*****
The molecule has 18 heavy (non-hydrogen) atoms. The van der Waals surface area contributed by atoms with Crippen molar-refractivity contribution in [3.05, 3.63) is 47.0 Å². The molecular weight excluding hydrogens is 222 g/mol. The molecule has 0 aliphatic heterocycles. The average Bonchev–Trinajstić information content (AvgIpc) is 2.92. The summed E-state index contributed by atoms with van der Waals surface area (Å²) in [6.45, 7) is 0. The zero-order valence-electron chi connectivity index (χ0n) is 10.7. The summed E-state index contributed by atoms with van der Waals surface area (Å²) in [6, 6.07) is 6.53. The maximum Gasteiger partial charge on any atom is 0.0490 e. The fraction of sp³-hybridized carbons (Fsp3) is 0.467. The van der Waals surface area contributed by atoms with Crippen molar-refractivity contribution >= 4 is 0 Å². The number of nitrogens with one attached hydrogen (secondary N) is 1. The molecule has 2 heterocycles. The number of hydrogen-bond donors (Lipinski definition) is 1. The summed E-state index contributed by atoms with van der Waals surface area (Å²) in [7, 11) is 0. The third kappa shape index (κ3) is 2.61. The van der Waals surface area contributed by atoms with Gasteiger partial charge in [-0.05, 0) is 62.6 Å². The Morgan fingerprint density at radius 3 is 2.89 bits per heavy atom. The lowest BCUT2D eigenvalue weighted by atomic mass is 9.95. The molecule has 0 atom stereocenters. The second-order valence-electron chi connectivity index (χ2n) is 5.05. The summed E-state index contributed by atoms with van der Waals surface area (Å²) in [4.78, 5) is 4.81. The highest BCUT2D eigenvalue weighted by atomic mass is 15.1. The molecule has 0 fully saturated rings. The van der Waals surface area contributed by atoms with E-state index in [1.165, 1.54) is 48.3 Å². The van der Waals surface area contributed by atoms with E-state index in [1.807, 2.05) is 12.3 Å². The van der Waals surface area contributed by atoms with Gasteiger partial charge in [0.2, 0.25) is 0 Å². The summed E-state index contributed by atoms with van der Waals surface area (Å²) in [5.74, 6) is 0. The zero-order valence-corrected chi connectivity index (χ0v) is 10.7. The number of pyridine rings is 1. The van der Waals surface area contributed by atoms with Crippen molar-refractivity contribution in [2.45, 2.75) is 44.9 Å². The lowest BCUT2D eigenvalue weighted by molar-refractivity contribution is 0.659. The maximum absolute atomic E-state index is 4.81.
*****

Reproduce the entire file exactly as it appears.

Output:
The molecule has 18 heavy (non-hydrogen) atoms. The van der Waals surface area contributed by atoms with Crippen molar-refractivity contribution in [3.05, 3.63) is 47.0 Å². The molecular weight excluding hydrogens is 222 g/mol. The molecule has 0 aliphatic heterocycles. The average Bonchev–Trinajstić information content (AvgIpc) is 2.92. The summed E-state index contributed by atoms with van der Waals surface area (Å²) in [6.45, 7) is 0. The zero-order valence-electron chi connectivity index (χ0n) is 10.7. The summed E-state index contributed by atoms with van der Waals surface area (Å²) in [6, 6.07) is 6.53. The maximum Gasteiger partial charge on any atom is 0.0490 e. The fraction of sp³-hybridized carbons (Fsp3) is 0.467. The van der Waals surface area contributed by atoms with Crippen molar-refractivity contribution >= 4 is 0 Å². The number of nitrogens with one attached hydrogen (secondary N) is 1. The molecule has 2 heterocycles. The number of hydrogen-bond donors (Lipinski definition) is 1. The summed E-state index contributed by atoms with van der Waals surface area (Å²) in [7, 11) is 0. The third kappa shape index (κ3) is 2.61. The van der Waals surface area contributed by atoms with Gasteiger partial charge in [-0.05, 0) is 62.6 Å². The Morgan fingerprint density at radius 3 is 2.89 bits per heavy atom. The lowest BCUT2D eigenvalue weighted by atomic mass is 9.95. The molecule has 0 atom stereocenters. The second-order valence-electron chi connectivity index (χ2n) is 5.05. The summed E-state index contributed by atoms with van der Waals surface area (Å²) in [4.78, 5) is 4.81. The highest BCUT2D eigenvalue weighted by atomic mass is 15.1. The molecule has 0 fully saturated rings. The van der Waals surface area contributed by atoms with E-state index in [1.165, 1.54) is 48.3 Å². The van der Waals surface area contributed by atoms with E-state index in [1.807, 2.05) is 12.3 Å². The van der Waals surface area contributed by atoms with Gasteiger partial charge in [0.2, 0.25) is 0 Å². The summed E-state index contributed by atoms with van der Waals surface area (Å²) in [5.74, 6) is 0. The zero-order valence-corrected chi connectivity index (χ0v) is 10.7. The number of pyridine rings is 1. The van der Waals surface area contributed by atoms with Crippen molar-refractivity contribution in [2.45, 2.75) is 44.9 Å². The lowest BCUT2D eigenvalue weighted by molar-refractivity contribution is 0.659. The maximum absolute atomic E-state index is 4.81.